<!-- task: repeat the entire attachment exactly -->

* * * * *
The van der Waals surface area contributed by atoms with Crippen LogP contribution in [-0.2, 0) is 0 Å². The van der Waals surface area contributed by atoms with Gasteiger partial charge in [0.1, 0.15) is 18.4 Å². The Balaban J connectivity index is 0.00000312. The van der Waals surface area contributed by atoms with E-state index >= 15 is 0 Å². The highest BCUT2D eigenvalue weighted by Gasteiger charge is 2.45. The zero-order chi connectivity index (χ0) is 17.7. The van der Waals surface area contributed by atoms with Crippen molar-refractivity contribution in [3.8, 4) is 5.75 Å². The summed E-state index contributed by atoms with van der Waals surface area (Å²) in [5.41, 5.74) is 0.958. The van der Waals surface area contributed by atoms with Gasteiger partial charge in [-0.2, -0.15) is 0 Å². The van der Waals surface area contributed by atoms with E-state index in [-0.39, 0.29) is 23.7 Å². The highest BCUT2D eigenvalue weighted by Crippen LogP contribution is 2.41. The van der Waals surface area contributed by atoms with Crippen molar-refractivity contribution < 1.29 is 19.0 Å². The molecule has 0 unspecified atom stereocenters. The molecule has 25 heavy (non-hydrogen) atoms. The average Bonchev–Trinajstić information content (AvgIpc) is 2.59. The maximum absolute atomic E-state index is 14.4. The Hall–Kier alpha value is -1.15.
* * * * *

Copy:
The van der Waals surface area contributed by atoms with Crippen LogP contribution in [-0.2, 0) is 0 Å². The van der Waals surface area contributed by atoms with Gasteiger partial charge in [0.1, 0.15) is 18.4 Å². The Balaban J connectivity index is 0.00000312. The van der Waals surface area contributed by atoms with E-state index >= 15 is 0 Å². The highest BCUT2D eigenvalue weighted by Gasteiger charge is 2.45. The zero-order chi connectivity index (χ0) is 17.7. The van der Waals surface area contributed by atoms with Crippen molar-refractivity contribution in [3.8, 4) is 5.75 Å². The summed E-state index contributed by atoms with van der Waals surface area (Å²) in [5.41, 5.74) is 0.958. The van der Waals surface area contributed by atoms with Gasteiger partial charge in [-0.2, -0.15) is 0 Å². The van der Waals surface area contributed by atoms with E-state index in [-0.39, 0.29) is 23.7 Å². The highest BCUT2D eigenvalue weighted by Crippen LogP contribution is 2.41. The van der Waals surface area contributed by atoms with Crippen molar-refractivity contribution < 1.29 is 19.0 Å². The molecule has 0 unspecified atom stereocenters. The molecule has 25 heavy (non-hydrogen) atoms. The average Bonchev–Trinajstić information content (AvgIpc) is 2.59. The maximum absolute atomic E-state index is 14.4. The Hall–Kier alpha value is -1.15.